WebMD Medical News
Laura J. Martin, MD
Aug. 16, 2011 -- Obese people who are otherwise healthy live as long as normal-weight people, new research from Canada suggests.
Some obese but healthy people actually are less likely to die of heart problems than normal-weight people who have some medical conditions, the researchers found.
"You shouldn't just look at body weight alone," says researcher Jennifer Kuk, PhD, assistant professor of kinesiology and health science at York University in Toronto.
"A healthy lifestyle, including being physically active and eating a healthy diet, is probably more important than your body weight and focusing on weight loss, if you are otherwise healthy," she tells WebMD.
Kuk and her colleagues used a new tool that helps identify which people would benefit from weight loss and from weight loss surgery. Called the Edmonton Obesity Staging System (EOSS), it grades or stages obese people depending on whether they have diseases such as heart disease or cancer.
The study is published in Applied Physiology, Nutrition and Metabolism.
The researchers followed 6,000 obese Americans for 16 years, from 1987 to 2001. They compared their risk of dying from any cause or from heart disease with the risks of death for more than 23,000 normal-weight people.
For this study, they modified the EOSS, which normally includes stages zero to 4, to zero to 3.
The stages are based on traditional measurements such as body mass index (BMI). A BMI of 30 or above is termed obese.
The system also takes into account clinical measurements such as high blood pressure and diabetes.
Those obese people in stages 2 or 3, who had moderate to severe co-existing medical conditions, were 1.6 to 1.7 times as likely as the normal-weight people to die from any cause during the follow-up.
They were more than two times as likely to die of a cardiovascular cause.
However, those in stage 0 or 1 who had mild or no other coexisting medical conditions were at a similar risk of death as normal-weight people. Their risk of death from heart disease was slightly lower than normal-weight people. Those in stage 0 and stage 1, Kuk tells WebMD, are physically active and eat well, including lots of fruits and vegetables. They also tend to feel fine and may not be interested in losing weight.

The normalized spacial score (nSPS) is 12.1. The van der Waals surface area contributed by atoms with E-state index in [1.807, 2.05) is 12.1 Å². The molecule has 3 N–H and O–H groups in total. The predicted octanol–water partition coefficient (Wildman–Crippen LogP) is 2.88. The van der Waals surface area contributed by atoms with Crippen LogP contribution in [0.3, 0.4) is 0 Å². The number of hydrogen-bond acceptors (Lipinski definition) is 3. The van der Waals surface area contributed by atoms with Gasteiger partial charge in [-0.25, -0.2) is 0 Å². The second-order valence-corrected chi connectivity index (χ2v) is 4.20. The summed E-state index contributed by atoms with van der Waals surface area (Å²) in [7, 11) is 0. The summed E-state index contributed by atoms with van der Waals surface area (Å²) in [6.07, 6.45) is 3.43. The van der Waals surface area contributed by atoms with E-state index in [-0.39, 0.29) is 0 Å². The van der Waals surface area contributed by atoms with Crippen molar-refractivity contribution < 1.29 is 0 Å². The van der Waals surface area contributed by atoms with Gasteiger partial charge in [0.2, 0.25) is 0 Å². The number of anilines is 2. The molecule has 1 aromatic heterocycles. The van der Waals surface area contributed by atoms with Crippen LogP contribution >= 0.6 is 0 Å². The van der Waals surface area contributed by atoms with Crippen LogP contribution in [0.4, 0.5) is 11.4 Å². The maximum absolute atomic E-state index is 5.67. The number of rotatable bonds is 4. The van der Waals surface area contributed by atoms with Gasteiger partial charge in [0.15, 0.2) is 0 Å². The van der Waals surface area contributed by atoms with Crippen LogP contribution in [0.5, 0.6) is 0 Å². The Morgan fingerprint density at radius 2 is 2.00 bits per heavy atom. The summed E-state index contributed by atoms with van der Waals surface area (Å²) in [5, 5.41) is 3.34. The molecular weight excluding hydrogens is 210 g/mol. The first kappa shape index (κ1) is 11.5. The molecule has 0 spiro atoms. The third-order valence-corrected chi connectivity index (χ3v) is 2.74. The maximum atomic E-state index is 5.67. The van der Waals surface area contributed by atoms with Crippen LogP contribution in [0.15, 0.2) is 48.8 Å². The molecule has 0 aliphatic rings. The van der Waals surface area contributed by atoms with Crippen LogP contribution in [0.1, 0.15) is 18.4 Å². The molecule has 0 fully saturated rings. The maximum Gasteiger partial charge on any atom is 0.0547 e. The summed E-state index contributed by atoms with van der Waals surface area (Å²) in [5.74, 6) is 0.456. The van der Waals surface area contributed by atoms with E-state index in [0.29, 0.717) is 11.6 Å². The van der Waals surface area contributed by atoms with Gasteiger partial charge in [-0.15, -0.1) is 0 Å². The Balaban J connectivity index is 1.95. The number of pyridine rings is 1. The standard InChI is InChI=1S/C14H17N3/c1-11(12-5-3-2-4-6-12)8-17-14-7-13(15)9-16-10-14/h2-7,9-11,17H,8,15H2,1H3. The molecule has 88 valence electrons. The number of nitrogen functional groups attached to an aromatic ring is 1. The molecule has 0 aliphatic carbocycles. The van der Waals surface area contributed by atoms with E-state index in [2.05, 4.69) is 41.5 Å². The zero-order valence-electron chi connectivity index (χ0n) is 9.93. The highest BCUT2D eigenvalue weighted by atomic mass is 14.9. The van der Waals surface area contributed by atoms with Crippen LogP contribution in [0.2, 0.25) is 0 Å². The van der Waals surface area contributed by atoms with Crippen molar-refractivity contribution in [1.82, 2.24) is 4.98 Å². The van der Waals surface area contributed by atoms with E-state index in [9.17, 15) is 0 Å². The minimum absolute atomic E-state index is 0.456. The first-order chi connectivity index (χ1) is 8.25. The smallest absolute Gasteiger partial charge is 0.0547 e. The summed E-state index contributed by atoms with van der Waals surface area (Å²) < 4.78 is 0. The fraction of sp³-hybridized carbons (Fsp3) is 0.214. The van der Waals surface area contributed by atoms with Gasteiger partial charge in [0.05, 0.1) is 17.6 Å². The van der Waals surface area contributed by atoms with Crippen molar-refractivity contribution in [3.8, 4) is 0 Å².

Those in stage 1 may have slightly elevated blood pressure, for instance, Kuk says. But it's not yet high enough to require medication.
The average BMI of those in stages 0 and 1 was 33. Those in stage 2 had an average BMI of 33.4. Those in stage 3 had an average BMI of 33.5
The message, she cautions, is not that you can become as heavy as you want without consequences. The more you gain, the more likely you are to develop the conditions of those in the higher stage groups, she tells WebMD.
"Weight confers different risks for different people," says Kelly Brownell, PhD, director of The Rudd Center for Food Policy and Obesity at Yale University.
He reviewed the study findings but was not involved in the study.
The fundamental message, he says, is that people should eat healthy food and exercise regularly, even if it doesn't affect their weight.
It is not surprising, he says, that some obese people seem not to be affected adversely. "When you unleash a toxin on the population -- for example, tobacco -- there is a massive increase in disease," he says. Yet, not everyone who smokes gets lung cancer or other lung problems.
Likewise, obesity affects people differently, he says. Some will develop problems such as diabetes or high blood pressure, while others will not, he tells WebMD.
Robert Kushner, MD, medical director of the Center for Lifestyle Medicine at Northwestern Memorial Hospital, Chicago, agrees. He also reviewed the paper for WebMD. He was a co-author of a 2009 report describing the new system but did not help develop it, he says.
The message, he says, is "Yes, you should know what your BMI is. In general, the higher your BMI the more fat you have and the higher your risk of developing medical problems." However, there are exceptions.
Those most likely to be obese and stay in the 0 or 1 stage, he says, are those with a high level of fitness.
Those in these lower stages, he says, were not only fitter but ate more healthfully. "Although biology probably has something to do with it, your behaviors will guide, in large part, the outcome of whether you are going to develop illness or not, based on your BMI."
SOURCES:Jennifer L. Kuk, PhD, assistant professor of kinesiology and health science, York University, Toronto.Kelly Brownell, PhD, director, Rudd Center for Food Policy and Obesity, Yale University, New Haven, Conn.Robert Kushner, MD, medical director, Center for Lifestyle Medicine, Northwestern Memorial Hospital, Chicago.Kuk, J. Applied Physiology, Nutrition and Metabolism, published online Aug. 15, 2011.
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